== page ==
For instance, one of the kinematic equations is :
$$v_f^2 = v_i^2 + 2ad$$
where $v_f$ is final velocity, $v_i$ is initial velocity, $a$ is acceleration, and $d$ is displacement.
Say for instance a guy rides a bike in circles for hours with initial velocity of $10\ m/s$ and has an acceleration of $1\ m/s^2$, but he finished on the same spot he started on. His displacement would be $0$, right?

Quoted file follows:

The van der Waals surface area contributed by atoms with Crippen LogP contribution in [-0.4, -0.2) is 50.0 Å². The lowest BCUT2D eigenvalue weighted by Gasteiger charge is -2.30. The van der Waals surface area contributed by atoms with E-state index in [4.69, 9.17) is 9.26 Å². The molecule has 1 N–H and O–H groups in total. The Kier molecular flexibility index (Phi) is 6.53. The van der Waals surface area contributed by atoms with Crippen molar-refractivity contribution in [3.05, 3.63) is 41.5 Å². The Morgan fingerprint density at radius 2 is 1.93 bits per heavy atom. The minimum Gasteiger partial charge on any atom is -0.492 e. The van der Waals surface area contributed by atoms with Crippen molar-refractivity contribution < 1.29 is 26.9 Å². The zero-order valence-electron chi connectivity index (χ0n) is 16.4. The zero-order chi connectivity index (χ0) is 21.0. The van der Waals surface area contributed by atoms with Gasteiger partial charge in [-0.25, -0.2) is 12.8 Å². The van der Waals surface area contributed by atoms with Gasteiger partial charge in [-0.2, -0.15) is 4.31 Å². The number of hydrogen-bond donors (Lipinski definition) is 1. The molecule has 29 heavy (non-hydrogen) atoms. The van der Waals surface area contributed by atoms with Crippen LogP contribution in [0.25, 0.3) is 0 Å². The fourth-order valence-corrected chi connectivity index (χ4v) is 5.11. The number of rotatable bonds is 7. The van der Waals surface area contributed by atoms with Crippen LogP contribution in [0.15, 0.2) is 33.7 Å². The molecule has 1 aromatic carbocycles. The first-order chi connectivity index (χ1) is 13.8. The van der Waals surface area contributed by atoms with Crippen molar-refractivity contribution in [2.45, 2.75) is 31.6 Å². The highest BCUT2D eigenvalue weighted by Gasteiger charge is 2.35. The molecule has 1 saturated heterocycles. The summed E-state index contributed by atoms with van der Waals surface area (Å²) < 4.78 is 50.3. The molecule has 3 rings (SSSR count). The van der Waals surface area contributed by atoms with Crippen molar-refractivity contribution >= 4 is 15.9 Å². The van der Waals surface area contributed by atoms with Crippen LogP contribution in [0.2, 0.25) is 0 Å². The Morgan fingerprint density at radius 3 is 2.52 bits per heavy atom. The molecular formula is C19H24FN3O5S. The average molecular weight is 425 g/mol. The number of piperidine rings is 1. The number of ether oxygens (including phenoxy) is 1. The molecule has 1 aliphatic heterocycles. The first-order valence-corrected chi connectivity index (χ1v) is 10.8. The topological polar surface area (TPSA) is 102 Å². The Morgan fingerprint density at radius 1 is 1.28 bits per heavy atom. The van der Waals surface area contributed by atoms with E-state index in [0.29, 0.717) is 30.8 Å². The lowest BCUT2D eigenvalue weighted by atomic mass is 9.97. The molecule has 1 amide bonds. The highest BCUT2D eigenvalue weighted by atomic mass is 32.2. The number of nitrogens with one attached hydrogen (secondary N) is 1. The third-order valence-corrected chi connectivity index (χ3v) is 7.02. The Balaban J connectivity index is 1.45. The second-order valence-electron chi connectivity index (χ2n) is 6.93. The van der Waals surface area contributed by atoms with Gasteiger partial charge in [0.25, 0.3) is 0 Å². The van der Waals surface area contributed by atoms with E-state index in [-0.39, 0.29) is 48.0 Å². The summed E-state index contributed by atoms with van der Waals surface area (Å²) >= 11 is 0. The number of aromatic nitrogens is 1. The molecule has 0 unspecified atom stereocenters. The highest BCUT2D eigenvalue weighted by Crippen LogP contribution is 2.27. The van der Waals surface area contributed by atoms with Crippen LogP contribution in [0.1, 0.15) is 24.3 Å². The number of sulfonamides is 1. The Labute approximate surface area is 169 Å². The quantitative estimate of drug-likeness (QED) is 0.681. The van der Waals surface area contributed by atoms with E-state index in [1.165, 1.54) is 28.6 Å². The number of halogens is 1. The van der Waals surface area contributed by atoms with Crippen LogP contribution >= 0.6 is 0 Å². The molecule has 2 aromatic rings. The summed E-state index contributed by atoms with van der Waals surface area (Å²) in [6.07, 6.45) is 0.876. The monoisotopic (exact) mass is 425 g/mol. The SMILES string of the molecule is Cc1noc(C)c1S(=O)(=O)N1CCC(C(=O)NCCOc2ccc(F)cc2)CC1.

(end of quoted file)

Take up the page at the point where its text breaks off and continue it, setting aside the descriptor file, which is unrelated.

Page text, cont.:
So the $2ad$ part of the equation would turn out to be $2 \times 1 \times 0 = 0$.
This means we're left with
$$v_f^2 = v_i^2 + 0.$$
Taking the square root of each side means the final velocity equals the initial velocity, but I stated that he sped up in the problem and thus the final velocity should be higher.
Why does this not work? Do I have to use distance instead of displacement for an equation like this?